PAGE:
Climbing walls to enter a larger world

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Climbing walls to enter a larger world

The globetrotting photographer Kim Yong-ho, finds his native country to be an isolated place, both geographically and culturally. Thus, he says, for every Korean there is a wall to climb over.
This thought inspired a vast photographic project of Koreans who have succeeded on the global stage. “Beyond the Wall” is currently showing at the Avenuel Gallery in downtown Seoul. The event is one of many commemorating the 60th anniversary of Korean Liberation.
Of more than 100 medium-size photographs, both color and black-and-white, which are displayed in the gallery as well as the Avenuel department store, about 80 are portraits of 27 notable Koreans with critically acclaimed careers who live overseas and in Korea. All have painstakingly climbed walls tall and wide to reach where they are today.
While pictures of the actress Moon So-ree, the filmmaker Kim Ki-duk, the “Nanta” creator Song Seung-hwan, and the musicians of Orientango were taken in Seoul, the rest were photographed in a dozen cities Mr. Kim traveled to this summer.
The portraits are interspersed with landscapes of the cities ― from New York City to Sttugart to Paris to Washington D.C. “The city and its atmosphere play a vital role in affecting the creative world of an artist,” he said. “So along with portraits, I wanted to display the cityscape in which the artists live.”
The gallery is also showing a five-minute video of his famous subjects in action.
His portraits are uniquely personal, showing the stars in their element.
Mr. Kim captured the elegant posture of the soprano Jo Sumi as she spoke to the European press on a sweltering day in June just before her sell-out concert with Jose Carreras at Athens’ Herod Atticus Theater.
Doori Jung, an emerging designer in the New York fashion scene, is lost in her laborious stitching inside her atelier atop her parents’ dry cleaner in New Jersey.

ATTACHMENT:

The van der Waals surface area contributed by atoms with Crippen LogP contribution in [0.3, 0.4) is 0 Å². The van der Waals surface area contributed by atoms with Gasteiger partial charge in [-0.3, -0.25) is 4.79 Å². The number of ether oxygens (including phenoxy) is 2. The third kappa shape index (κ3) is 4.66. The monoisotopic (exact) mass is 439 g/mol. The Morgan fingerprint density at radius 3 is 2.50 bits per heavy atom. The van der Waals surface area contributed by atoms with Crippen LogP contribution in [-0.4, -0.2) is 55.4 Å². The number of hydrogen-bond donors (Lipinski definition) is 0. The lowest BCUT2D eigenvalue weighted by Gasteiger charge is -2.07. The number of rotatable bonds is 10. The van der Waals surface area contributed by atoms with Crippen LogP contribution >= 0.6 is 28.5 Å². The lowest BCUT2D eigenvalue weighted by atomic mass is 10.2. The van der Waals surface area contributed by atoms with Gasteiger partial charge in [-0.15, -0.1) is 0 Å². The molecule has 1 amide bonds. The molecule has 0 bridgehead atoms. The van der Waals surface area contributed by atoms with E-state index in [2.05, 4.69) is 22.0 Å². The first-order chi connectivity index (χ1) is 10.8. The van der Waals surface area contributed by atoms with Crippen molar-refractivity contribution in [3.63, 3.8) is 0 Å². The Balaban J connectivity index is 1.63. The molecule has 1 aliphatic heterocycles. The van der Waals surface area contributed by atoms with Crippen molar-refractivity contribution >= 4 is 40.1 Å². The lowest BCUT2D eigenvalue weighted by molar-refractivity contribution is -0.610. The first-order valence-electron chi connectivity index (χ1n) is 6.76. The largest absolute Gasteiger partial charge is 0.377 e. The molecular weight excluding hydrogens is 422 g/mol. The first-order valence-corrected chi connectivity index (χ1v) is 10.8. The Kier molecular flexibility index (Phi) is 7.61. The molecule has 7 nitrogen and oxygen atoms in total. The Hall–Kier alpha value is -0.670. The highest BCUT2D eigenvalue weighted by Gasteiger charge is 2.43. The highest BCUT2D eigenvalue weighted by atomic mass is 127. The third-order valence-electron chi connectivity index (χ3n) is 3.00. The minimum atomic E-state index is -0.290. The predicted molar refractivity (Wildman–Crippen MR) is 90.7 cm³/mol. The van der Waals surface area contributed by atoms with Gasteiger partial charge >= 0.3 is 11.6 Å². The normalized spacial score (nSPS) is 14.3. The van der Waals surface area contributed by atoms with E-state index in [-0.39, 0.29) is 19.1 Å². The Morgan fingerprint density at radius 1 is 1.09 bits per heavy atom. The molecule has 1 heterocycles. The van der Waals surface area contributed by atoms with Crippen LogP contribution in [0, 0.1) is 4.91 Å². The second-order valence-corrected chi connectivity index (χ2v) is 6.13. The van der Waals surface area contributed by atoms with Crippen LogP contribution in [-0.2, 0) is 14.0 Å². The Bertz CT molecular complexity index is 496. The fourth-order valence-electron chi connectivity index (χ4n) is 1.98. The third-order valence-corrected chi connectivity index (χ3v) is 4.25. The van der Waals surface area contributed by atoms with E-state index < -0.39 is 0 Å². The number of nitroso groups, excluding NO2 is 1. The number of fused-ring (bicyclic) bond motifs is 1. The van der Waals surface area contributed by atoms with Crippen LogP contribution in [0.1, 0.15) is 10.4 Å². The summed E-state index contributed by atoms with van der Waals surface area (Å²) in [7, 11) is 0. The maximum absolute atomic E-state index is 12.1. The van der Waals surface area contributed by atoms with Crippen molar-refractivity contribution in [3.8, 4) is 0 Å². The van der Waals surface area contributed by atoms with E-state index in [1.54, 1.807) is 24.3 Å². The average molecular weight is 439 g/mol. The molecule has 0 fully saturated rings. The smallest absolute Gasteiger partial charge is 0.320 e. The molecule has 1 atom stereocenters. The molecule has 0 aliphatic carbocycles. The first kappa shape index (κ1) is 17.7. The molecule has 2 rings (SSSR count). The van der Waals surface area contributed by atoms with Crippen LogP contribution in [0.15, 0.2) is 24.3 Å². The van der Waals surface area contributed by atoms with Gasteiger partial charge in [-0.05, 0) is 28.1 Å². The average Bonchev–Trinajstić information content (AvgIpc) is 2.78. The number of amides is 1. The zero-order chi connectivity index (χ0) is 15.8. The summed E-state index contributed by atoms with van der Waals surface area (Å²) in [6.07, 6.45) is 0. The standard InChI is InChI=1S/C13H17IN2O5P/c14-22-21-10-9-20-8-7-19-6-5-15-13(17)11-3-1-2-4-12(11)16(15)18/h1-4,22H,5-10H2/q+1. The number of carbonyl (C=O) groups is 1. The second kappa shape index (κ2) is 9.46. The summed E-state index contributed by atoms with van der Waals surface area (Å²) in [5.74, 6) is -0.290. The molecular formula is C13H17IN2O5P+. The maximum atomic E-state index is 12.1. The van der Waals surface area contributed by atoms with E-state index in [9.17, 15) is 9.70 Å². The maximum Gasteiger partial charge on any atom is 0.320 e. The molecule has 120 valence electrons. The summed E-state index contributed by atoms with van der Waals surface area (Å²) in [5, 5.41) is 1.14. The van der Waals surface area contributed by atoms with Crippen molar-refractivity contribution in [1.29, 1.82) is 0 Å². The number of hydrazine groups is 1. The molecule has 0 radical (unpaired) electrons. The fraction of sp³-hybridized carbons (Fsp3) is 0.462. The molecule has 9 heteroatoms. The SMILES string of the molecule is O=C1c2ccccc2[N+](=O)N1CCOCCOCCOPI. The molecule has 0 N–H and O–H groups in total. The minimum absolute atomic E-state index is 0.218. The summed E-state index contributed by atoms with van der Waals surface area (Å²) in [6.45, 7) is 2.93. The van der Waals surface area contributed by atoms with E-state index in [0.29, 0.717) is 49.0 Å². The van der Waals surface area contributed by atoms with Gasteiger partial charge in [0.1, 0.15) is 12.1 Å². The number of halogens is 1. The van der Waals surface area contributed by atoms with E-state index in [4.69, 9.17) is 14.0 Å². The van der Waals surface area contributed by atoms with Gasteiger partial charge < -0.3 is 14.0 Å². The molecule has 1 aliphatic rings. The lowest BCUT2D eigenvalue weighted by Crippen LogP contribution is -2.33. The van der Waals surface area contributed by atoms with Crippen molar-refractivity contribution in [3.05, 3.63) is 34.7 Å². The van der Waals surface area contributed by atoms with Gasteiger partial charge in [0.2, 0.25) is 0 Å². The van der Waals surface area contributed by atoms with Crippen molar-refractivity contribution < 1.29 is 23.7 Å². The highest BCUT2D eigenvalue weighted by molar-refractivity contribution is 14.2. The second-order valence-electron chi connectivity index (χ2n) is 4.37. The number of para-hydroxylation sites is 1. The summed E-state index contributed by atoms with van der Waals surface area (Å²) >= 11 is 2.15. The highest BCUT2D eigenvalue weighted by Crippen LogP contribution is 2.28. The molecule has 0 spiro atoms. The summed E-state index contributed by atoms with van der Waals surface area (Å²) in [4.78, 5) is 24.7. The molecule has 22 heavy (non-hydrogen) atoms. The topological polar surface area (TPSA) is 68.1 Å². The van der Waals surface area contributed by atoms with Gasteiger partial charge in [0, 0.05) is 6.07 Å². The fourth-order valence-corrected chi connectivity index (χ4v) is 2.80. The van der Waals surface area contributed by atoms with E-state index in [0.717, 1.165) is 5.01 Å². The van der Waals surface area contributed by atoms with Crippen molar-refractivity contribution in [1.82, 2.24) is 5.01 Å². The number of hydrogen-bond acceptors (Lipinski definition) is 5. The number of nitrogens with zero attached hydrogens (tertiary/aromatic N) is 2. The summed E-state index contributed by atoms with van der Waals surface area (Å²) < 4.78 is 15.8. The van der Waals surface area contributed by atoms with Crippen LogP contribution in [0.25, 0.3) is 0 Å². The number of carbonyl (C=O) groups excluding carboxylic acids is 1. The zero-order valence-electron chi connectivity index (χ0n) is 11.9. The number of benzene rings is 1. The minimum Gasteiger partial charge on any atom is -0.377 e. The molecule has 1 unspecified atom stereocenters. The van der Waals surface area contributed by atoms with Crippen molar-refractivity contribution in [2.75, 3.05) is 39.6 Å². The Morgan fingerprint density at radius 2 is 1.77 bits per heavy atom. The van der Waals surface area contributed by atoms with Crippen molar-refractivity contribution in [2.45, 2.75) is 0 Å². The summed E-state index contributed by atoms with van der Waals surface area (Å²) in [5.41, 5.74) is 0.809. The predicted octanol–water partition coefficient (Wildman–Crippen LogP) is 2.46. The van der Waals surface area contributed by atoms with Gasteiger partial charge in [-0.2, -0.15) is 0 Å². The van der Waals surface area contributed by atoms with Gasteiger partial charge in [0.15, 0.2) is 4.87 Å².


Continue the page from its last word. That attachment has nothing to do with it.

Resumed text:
Jeanette Lee, one of the world’s top-ranked pool players, pierces into the lens like her nickname ― the “black widow” about to devour her prey ― framed by the sharp lines and stark contrasts of the pool hall.
For the image of the ballerino Kim Yong-geol, a member of the Palais L’Opera Ballet in Paris, the photographer asked him to dance in the middle of the bustling Troncadero Plaza and in front of the Eiffel Tower.
“At first, he refused, saying ballerinos only dance on the stage,” Mr. Kim recalled. “But I was persistent, telling him that artists had to climb the walls of their genres to be truly free. So he agreed.”
The result is a series of stunningly beautiful freeze-frames of the lean dancer leaping into the air.
What touched the Korean photographer most was his encounter with Choi Hee-seop, the L.A. Dodger’s first baseman.
“The presence of this young, two-meter-tall Asian man ―?he’s only 25 ―about to conquer the vast stadium under the open sky, was an overwhelming sight for me,” he said. “He became me, I became him. I found my young self there ― ready to climb up the walls of life all over again.”

by Ines Cho

The exhibition “Beyond the Wall,” which began Saturday, is having an opening reception tomorrow from 6 to 8 p.m. at Andrea, located atop the Avenuel department store in Myeongdong in central Seoul. Fusion band Orientango will make a special guest performance. The exhibition is running until Oct. 23. The gallery is open from 10:30 a.m. to 8 p.m. daily. Free admission. For more information, call Culture ’n Company at 02-512-3738 or Lotte Avenuel at 02-771-2500.
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